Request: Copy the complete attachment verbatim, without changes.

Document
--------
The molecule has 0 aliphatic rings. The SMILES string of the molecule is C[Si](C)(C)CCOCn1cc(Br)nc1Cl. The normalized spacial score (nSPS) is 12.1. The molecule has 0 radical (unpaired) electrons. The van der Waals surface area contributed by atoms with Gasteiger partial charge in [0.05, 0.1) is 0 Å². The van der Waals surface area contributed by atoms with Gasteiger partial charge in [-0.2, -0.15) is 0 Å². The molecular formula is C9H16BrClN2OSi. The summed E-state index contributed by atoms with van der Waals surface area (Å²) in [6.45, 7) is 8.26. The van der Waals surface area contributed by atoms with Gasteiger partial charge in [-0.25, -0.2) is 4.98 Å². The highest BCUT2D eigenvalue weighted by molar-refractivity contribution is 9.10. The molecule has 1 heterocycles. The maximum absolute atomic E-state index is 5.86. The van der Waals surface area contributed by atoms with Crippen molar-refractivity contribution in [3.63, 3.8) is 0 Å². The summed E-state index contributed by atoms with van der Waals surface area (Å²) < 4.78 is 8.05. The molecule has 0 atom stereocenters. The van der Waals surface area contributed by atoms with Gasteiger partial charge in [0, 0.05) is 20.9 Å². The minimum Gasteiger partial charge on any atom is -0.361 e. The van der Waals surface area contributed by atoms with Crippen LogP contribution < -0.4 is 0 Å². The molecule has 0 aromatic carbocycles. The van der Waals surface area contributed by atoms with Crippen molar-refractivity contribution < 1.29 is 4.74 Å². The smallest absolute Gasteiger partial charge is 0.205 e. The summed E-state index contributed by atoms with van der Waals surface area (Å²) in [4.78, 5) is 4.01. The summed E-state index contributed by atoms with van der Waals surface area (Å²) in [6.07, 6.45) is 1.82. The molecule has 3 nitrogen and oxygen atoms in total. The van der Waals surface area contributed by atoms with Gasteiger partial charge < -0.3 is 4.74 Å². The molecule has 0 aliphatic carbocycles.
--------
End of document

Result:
The molecule has 0 aliphatic rings. The SMILES string of the molecule is C[Si](C)(C)CCOCn1cc(Br)nc1Cl. The normalized spacial score (nSPS) is 12.1. The molecule has 0 radical (unpaired) electrons. The van der Waals surface area contributed by atoms with Gasteiger partial charge in [0.05, 0.1) is 0 Å². The van der Waals surface area contributed by atoms with Gasteiger partial charge in [-0.2, -0.15) is 0 Å². The molecular formula is C9H16BrClN2OSi. The summed E-state index contributed by atoms with van der Waals surface area (Å²) in [6.45, 7) is 8.26. The van der Waals surface area contributed by atoms with Gasteiger partial charge in [-0.25, -0.2) is 4.98 Å². The highest BCUT2D eigenvalue weighted by molar-refractivity contribution is 9.10. The molecule has 1 heterocycles. The maximum absolute atomic E-state index is 5.86. The van der Waals surface area contributed by atoms with Crippen molar-refractivity contribution in [3.63, 3.8) is 0 Å². The summed E-state index contributed by atoms with van der Waals surface area (Å²) < 4.78 is 8.05. The molecule has 0 atom stereocenters. The van der Waals surface area contributed by atoms with Gasteiger partial charge in [0, 0.05) is 20.9 Å². The minimum Gasteiger partial charge on any atom is -0.361 e. The van der Waals surface area contributed by atoms with Crippen LogP contribution < -0.4 is 0 Å². The molecule has 0 aromatic carbocycles. The van der Waals surface area contributed by atoms with Crippen molar-refractivity contribution < 1.29 is 4.74 Å². The smallest absolute Gasteiger partial charge is 0.205 e. The summed E-state index contributed by atoms with van der Waals surface area (Å²) in [4.78, 5) is 4.01. The summed E-state index contributed by atoms with van der Waals surface area (Å²) in [6.07, 6.45) is 1.82. The molecule has 3 nitrogen and oxygen atoms in total. The van der Waals surface area contributed by atoms with Gasteiger partial charge < -0.3 is 4.74 Å². The molecule has 0 aliphatic carbocycles.